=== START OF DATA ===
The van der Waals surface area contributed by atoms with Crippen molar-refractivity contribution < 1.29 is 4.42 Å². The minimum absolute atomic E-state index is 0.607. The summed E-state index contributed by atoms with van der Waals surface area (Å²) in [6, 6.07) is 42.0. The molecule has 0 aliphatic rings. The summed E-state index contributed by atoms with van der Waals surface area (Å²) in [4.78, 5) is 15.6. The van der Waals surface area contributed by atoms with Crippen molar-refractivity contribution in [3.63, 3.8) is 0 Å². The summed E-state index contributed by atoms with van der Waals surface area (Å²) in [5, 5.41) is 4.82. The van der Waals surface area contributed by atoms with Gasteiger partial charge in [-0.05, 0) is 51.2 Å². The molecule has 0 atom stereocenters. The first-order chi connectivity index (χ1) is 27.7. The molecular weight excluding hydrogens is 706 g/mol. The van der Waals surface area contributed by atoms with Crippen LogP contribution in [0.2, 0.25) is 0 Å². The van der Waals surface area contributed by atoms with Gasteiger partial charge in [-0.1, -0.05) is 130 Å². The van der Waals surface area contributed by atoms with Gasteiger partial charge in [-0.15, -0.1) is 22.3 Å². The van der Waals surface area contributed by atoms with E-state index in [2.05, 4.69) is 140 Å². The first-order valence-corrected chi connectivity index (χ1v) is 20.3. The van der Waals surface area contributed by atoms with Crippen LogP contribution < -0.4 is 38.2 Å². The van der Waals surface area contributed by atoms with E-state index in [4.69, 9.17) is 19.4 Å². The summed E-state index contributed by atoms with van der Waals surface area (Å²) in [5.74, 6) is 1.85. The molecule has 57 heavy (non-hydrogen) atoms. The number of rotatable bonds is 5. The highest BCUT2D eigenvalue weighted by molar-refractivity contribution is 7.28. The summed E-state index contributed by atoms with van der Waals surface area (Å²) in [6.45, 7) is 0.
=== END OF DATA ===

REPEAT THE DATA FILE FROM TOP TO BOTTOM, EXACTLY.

The van der Waals surface area contributed by atoms with Crippen molar-refractivity contribution < 1.29 is 4.42 Å². The minimum absolute atomic E-state index is 0.607. The summed E-state index contributed by atoms with van der Waals surface area (Å²) in [6, 6.07) is 42.0. The molecule has 0 aliphatic rings. The summed E-state index contributed by atoms with van der Waals surface area (Å²) in [4.78, 5) is 15.6. The van der Waals surface area contributed by atoms with Crippen molar-refractivity contribution in [3.63, 3.8) is 0 Å². The summed E-state index contributed by atoms with van der Waals surface area (Å²) in [5, 5.41) is 4.82. The van der Waals surface area contributed by atoms with Gasteiger partial charge in [-0.05, 0) is 51.2 Å². The molecule has 0 atom stereocenters. The first-order chi connectivity index (χ1) is 27.7. The molecular weight excluding hydrogens is 706 g/mol. The van der Waals surface area contributed by atoms with Crippen LogP contribution in [0.2, 0.25) is 0 Å². The van der Waals surface area contributed by atoms with Gasteiger partial charge in [-0.1, -0.05) is 130 Å². The van der Waals surface area contributed by atoms with Gasteiger partial charge in [-0.15, -0.1) is 22.3 Å². The van der Waals surface area contributed by atoms with E-state index in [2.05, 4.69) is 140 Å². The first-order valence-corrected chi connectivity index (χ1v) is 20.3. The van der Waals surface area contributed by atoms with Crippen LogP contribution < -0.4 is 38.2 Å². The van der Waals surface area contributed by atoms with E-state index in [4.69, 9.17) is 19.4 Å². The summed E-state index contributed by atoms with van der Waals surface area (Å²) in [5.74, 6) is 1.85. The molecule has 57 heavy (non-hydrogen) atoms. The number of rotatable bonds is 5. The highest BCUT2D eigenvalue weighted by molar-refractivity contribution is 7.28. The summed E-state index contributed by atoms with van der Waals surface area (Å²) in [6.45, 7) is 0.